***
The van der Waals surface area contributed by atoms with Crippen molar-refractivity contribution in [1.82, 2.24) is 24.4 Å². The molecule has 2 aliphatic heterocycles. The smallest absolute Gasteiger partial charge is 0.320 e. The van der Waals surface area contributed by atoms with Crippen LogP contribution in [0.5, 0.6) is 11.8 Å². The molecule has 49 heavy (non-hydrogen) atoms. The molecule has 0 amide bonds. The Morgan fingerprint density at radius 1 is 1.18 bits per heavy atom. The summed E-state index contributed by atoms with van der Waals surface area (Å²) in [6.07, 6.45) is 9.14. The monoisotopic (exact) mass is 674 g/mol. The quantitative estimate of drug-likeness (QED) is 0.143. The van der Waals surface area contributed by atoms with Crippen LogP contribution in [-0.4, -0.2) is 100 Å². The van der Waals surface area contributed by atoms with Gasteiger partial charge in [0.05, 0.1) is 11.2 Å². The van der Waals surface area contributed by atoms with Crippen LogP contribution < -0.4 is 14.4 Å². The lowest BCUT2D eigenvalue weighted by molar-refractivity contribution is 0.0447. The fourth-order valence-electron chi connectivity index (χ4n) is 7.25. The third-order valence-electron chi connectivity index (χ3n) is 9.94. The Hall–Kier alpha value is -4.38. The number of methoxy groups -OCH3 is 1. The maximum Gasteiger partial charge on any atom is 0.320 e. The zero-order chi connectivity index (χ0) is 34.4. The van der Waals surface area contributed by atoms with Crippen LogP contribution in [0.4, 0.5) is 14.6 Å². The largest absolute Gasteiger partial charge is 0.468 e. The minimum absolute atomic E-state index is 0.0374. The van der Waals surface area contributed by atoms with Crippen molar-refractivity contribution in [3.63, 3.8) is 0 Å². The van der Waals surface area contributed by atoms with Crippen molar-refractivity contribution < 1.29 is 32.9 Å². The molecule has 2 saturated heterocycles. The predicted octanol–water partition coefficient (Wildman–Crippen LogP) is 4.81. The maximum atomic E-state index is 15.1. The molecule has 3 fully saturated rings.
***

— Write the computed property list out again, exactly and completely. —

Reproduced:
The van der Waals surface area contributed by atoms with Crippen molar-refractivity contribution in [1.82, 2.24) is 24.4 Å². The molecule has 2 aliphatic heterocycles. The smallest absolute Gasteiger partial charge is 0.320 e. The van der Waals surface area contributed by atoms with Crippen LogP contribution in [0.5, 0.6) is 11.8 Å². The molecule has 49 heavy (non-hydrogen) atoms. The molecule has 0 amide bonds. The Morgan fingerprint density at radius 1 is 1.18 bits per heavy atom. The summed E-state index contributed by atoms with van der Waals surface area (Å²) in [6.07, 6.45) is 9.14. The monoisotopic (exact) mass is 674 g/mol. The quantitative estimate of drug-likeness (QED) is 0.143. The van der Waals surface area contributed by atoms with Crippen LogP contribution in [-0.4, -0.2) is 100 Å². The van der Waals surface area contributed by atoms with Gasteiger partial charge in [0.05, 0.1) is 11.2 Å². The van der Waals surface area contributed by atoms with Crippen LogP contribution < -0.4 is 14.4 Å². The lowest BCUT2D eigenvalue weighted by molar-refractivity contribution is 0.0447. The fourth-order valence-electron chi connectivity index (χ4n) is 7.25. The third-order valence-electron chi connectivity index (χ3n) is 9.94. The Hall–Kier alpha value is -4.38. The number of methoxy groups -OCH3 is 1. The maximum Gasteiger partial charge on any atom is 0.320 e. The zero-order chi connectivity index (χ0) is 34.4. The van der Waals surface area contributed by atoms with Crippen LogP contribution in [0.4, 0.5) is 14.6 Å². The largest absolute Gasteiger partial charge is 0.468 e. The minimum absolute atomic E-state index is 0.0374. The van der Waals surface area contributed by atoms with Crippen molar-refractivity contribution in [3.63, 3.8) is 0 Å². The van der Waals surface area contributed by atoms with Crippen molar-refractivity contribution < 1.29 is 32.9 Å². The molecule has 2 saturated heterocycles. The predicted octanol–water partition coefficient (Wildman–Crippen LogP) is 4.81. The maximum atomic E-state index is 15.1. The molecule has 3 fully saturated rings.